* * *

In the dining room, everyone else had taken places at the table by the time she and Cassie straggled in. With its soft green walls and white decorative plasterwork, the room always struck Mariah as rather like a Wedgwood box turned outside in. She still pondered why sylph-like Grecian figures who looked half-starved were appropriate décor in a dining room while plump cherubs and a bounty of carved plaster fruit graced the drawing room instead.

A massive pier glass and gilded side table to match it occupied the center of one long wall, between windows draped in heavy white satin. Mariah’s mother was motioning her toward the one remaining seat that faced this—oh, Lord, next to the marquess. Rorie was on his other side. The room’s heavily ornamented chimney piece and hearth occupied the center of the opposite wall, which Cassie would face from the seat opposite Mariah. Overhead an impressive twenty-four light chandelier glittered with dozens of crystal pendants, shining down softly upon a groaning table loaded with the Parburys’ best silver.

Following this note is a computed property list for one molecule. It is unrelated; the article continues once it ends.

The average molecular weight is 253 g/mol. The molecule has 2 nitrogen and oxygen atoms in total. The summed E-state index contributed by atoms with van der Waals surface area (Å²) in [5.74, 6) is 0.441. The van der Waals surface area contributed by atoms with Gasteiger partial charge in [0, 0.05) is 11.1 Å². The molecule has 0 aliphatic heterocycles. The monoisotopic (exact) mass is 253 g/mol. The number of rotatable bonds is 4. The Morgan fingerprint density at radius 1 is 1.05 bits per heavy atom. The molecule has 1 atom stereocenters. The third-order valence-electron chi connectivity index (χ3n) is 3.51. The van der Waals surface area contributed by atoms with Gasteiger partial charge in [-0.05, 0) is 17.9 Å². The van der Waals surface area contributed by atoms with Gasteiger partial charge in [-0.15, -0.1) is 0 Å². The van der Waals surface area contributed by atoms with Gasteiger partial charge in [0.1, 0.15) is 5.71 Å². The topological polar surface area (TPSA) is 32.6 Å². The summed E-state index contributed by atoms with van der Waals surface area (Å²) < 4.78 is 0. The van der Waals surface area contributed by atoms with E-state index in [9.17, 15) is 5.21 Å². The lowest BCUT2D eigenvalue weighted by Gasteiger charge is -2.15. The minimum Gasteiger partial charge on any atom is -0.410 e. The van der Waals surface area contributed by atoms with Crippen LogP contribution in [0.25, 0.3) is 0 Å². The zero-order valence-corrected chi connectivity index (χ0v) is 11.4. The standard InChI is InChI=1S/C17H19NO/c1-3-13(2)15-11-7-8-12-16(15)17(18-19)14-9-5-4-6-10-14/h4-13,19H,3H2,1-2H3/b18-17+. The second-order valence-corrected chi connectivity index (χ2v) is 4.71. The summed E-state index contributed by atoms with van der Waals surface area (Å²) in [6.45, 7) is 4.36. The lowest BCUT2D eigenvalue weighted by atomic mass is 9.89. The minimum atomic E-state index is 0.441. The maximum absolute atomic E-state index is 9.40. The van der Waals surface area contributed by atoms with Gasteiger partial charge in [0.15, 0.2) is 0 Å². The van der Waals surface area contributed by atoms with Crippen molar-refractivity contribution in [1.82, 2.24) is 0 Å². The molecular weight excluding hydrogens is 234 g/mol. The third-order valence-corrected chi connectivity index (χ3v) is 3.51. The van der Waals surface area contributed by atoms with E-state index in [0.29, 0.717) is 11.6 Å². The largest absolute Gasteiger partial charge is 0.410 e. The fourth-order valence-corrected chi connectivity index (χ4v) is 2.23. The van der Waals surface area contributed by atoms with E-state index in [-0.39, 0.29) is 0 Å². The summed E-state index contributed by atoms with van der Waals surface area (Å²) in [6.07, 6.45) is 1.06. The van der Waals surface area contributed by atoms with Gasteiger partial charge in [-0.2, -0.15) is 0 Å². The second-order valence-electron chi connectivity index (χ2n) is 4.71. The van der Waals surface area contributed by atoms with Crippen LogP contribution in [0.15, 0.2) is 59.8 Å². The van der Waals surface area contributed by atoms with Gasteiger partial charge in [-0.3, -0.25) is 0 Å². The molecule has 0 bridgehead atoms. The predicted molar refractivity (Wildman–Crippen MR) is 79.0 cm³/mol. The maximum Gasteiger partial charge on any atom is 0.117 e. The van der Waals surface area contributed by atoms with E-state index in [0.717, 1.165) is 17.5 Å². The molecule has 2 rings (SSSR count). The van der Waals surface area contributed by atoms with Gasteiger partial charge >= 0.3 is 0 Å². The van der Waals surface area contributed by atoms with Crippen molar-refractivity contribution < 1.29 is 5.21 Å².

The baron stood by his chair at the head of the gleaming table with their mother at the opposite end. William and the marquess were placed at center on either side, where daughters of the house could flank them right and left. Another obvious strategy! There were only eight at table for the meal—just family and the guest of honor. Mariah gave thanks that at least her mother had refrained from inviting half of the Beau Monde to join them simply to witness Lord Milbourne’s presence there.